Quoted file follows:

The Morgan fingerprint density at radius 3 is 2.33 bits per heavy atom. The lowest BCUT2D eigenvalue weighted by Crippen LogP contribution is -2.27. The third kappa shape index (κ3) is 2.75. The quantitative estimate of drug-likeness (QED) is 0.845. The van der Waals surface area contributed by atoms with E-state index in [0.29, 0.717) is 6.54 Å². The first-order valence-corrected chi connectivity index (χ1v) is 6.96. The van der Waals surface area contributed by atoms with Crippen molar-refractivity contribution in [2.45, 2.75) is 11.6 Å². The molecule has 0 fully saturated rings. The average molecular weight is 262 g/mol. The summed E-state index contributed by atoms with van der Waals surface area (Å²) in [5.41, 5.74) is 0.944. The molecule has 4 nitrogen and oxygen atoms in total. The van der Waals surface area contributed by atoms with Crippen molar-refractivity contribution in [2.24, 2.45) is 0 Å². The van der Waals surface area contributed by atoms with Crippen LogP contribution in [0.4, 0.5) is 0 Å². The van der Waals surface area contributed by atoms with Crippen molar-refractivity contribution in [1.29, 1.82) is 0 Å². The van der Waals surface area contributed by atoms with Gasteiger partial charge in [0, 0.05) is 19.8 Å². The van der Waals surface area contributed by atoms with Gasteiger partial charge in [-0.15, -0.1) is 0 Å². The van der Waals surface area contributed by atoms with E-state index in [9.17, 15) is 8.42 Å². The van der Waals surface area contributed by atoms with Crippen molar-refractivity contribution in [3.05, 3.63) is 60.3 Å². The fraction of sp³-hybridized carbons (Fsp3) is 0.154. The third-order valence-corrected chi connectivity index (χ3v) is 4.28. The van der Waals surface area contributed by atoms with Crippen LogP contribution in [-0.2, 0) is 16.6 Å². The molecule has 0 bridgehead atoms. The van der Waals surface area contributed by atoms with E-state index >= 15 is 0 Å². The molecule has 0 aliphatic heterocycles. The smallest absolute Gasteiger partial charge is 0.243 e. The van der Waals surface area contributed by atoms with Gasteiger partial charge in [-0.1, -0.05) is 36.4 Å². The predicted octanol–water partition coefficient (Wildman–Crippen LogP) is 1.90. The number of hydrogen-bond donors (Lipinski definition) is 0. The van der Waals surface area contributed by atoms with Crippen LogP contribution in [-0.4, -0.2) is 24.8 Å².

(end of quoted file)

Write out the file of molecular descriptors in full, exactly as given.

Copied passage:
The Morgan fingerprint density at radius 3 is 2.33 bits per heavy atom. The lowest BCUT2D eigenvalue weighted by Crippen LogP contribution is -2.27. The third kappa shape index (κ3) is 2.75. The quantitative estimate of drug-likeness (QED) is 0.845. The van der Waals surface area contributed by atoms with E-state index in [0.29, 0.717) is 6.54 Å². The first-order valence-corrected chi connectivity index (χ1v) is 6.96. The van der Waals surface area contributed by atoms with Crippen molar-refractivity contribution in [2.45, 2.75) is 11.6 Å². The molecule has 0 fully saturated rings. The average molecular weight is 262 g/mol. The summed E-state index contributed by atoms with van der Waals surface area (Å²) in [5.41, 5.74) is 0.944. The molecule has 4 nitrogen and oxygen atoms in total. The van der Waals surface area contributed by atoms with Crippen molar-refractivity contribution in [2.24, 2.45) is 0 Å². The van der Waals surface area contributed by atoms with Crippen LogP contribution in [0.4, 0.5) is 0 Å². The van der Waals surface area contributed by atoms with Crippen molar-refractivity contribution in [1.29, 1.82) is 0 Å². The van der Waals surface area contributed by atoms with Gasteiger partial charge in [0, 0.05) is 19.8 Å². The van der Waals surface area contributed by atoms with Gasteiger partial charge in [-0.15, -0.1) is 0 Å². The van der Waals surface area contributed by atoms with E-state index in [9.17, 15) is 8.42 Å². The van der Waals surface area contributed by atoms with Crippen molar-refractivity contribution in [3.05, 3.63) is 60.3 Å². The fraction of sp³-hybridized carbons (Fsp3) is 0.154. The third-order valence-corrected chi connectivity index (χ3v) is 4.28. The van der Waals surface area contributed by atoms with Crippen LogP contribution in [-0.2, 0) is 16.6 Å². The molecule has 0 bridgehead atoms. The van der Waals surface area contributed by atoms with E-state index >= 15 is 0 Å². The molecule has 0 aliphatic heterocycles. The smallest absolute Gasteiger partial charge is 0.243 e. The van der Waals surface area contributed by atoms with Gasteiger partial charge in [-0.1, -0.05) is 36.4 Å². The predicted octanol–water partition coefficient (Wildman–Crippen LogP) is 1.90. The number of hydrogen-bond donors (Lipinski definition) is 0. The van der Waals surface area contributed by atoms with Crippen LogP contribution in [-0.4, -0.2) is 24.8 Å².